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Prescription fraud - what you need to know

Jan 10, 2017

Do you know how to protect your prescription pads (and yourself) in an age of rising pharmaceutical misuse?

According to the most recent National Drug Strategy Household Survey report, there has been a rise in the misuse of pharmaceuticals by Australians, particularly men in their 30s and women in their 40s.

This research is supported by a 2016 report from the Penington Institute, which found that prescription medications are now responsible for 69% of drug-related deaths.

Drug-seeking behaviours can include trying to steal prescription-writing materials to forge prescriptions or producing prescriptions using doctors’ personal details and provider numbers.

Prescription forgery is a continuing issue, despite advances in technology such as electronically produced prescriptions. In fact there are websites with step-by-step instructions on how to create realistic-looking, forged prescriptions, and the examples we have seen are sometimes difficult to detect from original prescriptions.

What happens if a suspicious prescription is presented?

Under each state and territory’s legislation, it is a criminal offence to forge a prescription, fraudulently alter a prescription, make false representations to obtain a prescription or present a known forged or altered prescription to obtain a drug.

Examples include fabricating the entire prescription, stealing a prescription pad and completing the details, altering the amount of a drug or adding another drug to an otherwise valid prescription.

State and territory laws require pharmacists to verify suspicious prescriptions. If a forgery is confirmed, the pharmacist must retain the prescription and report the matter to the poisons, pharmaceuticals or drug unit within the state or territory health department, as well as to the police in some states.

Given this obligation, you may be contacted by a pharmacist to verify whether you provided the prescription. Or you may notice or suspect that a prescription pad or prescription paper has been stolen from your rooms.

‘A pharmacist just called about a script I know I didn’t write’

This scenario is sometimes how doctors are first made aware of stolen prescriptions pads and stationery.

You should ask the pharmacist to provide you with a copy of the prescription so you can verify it. You can release patient details to confirm with the pharmacist whether or not you have seen the patient, or provided them with a script with the relevant date or drugs listed. You should not need to disclose any other patient information.

'I think my prescription pad/stationery has been stolen'

If you have misplaced a prescription pad or are concerned it has been stolen, you should notify your relevant state-based health authority.

They will make certain notifications to prevent prescription fraud and guide any further action. This may include involving police, depending on the circumstances.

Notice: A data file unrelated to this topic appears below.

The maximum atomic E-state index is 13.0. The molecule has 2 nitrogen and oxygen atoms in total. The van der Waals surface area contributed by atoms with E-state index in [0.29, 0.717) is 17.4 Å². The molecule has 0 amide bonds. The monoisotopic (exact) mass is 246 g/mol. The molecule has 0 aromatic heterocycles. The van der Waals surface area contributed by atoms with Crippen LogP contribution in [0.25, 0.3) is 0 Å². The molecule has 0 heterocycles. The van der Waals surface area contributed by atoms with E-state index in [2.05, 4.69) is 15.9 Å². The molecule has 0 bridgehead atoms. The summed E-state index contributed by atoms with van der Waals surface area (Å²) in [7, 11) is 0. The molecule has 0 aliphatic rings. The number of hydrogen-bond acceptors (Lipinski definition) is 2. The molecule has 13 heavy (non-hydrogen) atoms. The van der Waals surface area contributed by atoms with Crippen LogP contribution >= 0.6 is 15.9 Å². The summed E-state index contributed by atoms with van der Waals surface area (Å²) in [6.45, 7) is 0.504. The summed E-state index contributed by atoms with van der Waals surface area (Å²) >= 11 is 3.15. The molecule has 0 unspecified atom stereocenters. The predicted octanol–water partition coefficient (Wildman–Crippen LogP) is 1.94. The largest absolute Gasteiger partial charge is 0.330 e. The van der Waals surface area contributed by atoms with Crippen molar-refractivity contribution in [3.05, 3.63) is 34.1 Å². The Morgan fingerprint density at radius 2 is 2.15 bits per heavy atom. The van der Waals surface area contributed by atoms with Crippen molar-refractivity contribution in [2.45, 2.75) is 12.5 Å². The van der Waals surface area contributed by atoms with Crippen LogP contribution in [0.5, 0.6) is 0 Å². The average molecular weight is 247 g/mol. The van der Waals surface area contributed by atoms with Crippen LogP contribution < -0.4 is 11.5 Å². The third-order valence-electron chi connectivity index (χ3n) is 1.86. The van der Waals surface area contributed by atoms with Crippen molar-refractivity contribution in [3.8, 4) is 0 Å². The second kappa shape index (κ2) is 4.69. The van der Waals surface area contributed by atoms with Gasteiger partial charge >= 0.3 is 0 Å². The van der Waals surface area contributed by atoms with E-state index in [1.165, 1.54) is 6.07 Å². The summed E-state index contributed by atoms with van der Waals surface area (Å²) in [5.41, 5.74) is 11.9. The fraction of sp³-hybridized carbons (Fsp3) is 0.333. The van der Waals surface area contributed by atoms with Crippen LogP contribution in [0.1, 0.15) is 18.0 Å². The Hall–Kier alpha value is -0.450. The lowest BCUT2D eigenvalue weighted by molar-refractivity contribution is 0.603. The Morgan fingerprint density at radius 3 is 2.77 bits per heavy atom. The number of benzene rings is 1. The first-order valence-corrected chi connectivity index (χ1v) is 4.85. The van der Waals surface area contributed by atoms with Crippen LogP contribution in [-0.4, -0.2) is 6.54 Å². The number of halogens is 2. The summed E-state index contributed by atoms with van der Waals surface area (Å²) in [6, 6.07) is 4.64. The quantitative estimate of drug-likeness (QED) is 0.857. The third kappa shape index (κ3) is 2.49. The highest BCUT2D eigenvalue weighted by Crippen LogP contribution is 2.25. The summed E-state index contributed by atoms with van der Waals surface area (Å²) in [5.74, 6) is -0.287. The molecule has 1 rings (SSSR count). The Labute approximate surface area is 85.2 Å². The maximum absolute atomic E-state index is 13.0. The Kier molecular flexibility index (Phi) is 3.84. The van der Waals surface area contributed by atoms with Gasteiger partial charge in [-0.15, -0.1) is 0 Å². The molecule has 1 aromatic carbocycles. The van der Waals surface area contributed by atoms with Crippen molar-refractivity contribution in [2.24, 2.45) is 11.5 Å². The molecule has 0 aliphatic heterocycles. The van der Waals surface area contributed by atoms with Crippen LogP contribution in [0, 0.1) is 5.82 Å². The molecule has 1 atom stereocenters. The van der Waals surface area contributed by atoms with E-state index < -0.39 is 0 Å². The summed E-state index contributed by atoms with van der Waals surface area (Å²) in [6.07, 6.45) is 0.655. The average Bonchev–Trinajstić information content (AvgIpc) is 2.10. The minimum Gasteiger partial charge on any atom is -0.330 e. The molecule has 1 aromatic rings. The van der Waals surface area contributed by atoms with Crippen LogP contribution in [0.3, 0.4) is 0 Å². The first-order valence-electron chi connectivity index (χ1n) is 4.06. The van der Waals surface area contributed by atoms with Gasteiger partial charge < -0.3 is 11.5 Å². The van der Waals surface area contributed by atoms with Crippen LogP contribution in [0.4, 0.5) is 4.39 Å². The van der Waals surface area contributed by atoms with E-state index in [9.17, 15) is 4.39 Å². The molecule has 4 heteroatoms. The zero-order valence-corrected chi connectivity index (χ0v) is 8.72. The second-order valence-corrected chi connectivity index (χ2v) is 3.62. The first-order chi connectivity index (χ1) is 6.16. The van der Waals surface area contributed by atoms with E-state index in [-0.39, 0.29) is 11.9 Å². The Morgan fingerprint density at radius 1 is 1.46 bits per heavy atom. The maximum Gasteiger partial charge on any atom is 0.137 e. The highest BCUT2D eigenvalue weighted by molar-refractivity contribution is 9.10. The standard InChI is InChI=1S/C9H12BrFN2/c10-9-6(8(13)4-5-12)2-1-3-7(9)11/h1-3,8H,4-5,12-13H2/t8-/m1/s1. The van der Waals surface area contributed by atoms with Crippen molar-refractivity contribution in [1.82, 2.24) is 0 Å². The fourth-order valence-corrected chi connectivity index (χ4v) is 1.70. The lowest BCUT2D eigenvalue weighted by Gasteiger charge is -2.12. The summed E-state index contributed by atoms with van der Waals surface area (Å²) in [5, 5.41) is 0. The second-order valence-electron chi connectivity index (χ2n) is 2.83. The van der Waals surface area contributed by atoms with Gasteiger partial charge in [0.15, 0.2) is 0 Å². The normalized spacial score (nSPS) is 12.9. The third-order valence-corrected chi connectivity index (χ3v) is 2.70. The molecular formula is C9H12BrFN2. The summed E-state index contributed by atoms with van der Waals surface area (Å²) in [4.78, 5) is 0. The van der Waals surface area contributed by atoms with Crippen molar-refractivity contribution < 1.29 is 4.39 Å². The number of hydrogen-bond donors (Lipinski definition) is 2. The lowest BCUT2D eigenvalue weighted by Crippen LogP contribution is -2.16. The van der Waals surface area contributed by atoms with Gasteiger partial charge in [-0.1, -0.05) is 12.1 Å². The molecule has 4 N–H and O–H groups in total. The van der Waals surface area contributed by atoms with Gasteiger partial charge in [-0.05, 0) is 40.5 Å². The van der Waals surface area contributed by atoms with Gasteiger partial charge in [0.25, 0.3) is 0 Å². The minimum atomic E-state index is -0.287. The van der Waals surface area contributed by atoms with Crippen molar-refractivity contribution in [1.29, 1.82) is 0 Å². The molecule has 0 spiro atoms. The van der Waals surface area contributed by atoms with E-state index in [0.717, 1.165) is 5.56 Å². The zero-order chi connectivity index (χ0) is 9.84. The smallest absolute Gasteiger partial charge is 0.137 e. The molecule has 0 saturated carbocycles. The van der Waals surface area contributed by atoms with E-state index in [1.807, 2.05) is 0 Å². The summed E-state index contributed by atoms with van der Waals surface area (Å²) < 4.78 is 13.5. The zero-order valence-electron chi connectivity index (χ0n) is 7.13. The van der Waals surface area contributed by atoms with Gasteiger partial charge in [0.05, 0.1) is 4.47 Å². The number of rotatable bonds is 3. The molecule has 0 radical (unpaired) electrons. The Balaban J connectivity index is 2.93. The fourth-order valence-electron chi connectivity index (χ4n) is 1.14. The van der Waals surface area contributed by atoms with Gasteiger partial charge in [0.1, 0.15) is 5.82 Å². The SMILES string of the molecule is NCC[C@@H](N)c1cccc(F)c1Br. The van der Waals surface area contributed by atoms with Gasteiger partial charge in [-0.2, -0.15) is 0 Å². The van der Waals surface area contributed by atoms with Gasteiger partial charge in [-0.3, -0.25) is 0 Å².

In some states and territories this may include adding your details to a list of registered providers whose details are known to have been used for forged prescriptions.

You should call your medical defence organisation to obtain further advice if there are any complicating circumstances.

Safeguarding your prescriptions

Some steps you can take to protect your prescriptions from misuse or theft, are:

  • Don’t leave pads or stationery lying around on desks or in other accessible locations.
  • Don’t leave a patient unattended in a consulting room.
  • Store pads and stationery in a locked cabinet or drawer, preferably where staff can monitor access (rather than a more isolated corridor area).
  • Don’t over-order so you can’t keep track of your pads or stationery.
  • Don’t leave too many electronic prescription pages in the printer.
  • If you visit a nursing home or other place, don’t leave a prescription pad there for your next visit.
  • Destroy any pads or stationery if they are no longer needed.

Ending the doctor-patient relationship because of a stolen prescription pad

You may wish to stop treating a patient who stole a prescription pad or forged a prescription because of the breach of trust.

Communicate your decision directly with the patient, if possible, and explain that the doctor-patient relationship relies on mutual trust and that it is difficult to provide care when there is a breakdown in that relationship of trust.

It is not appropriate to end the doctor-patient relationship during an emergency or if the patient is suffering from an acute illness.

More information:

Avant guide to privacy reforms
Prescribing drugs of dependence
Ending the doctor-patient relationship

This article was first published in Australian Doctor. Read the original article here.

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We welcome your feedback on this article – email the Editor at: editor@avant.org.au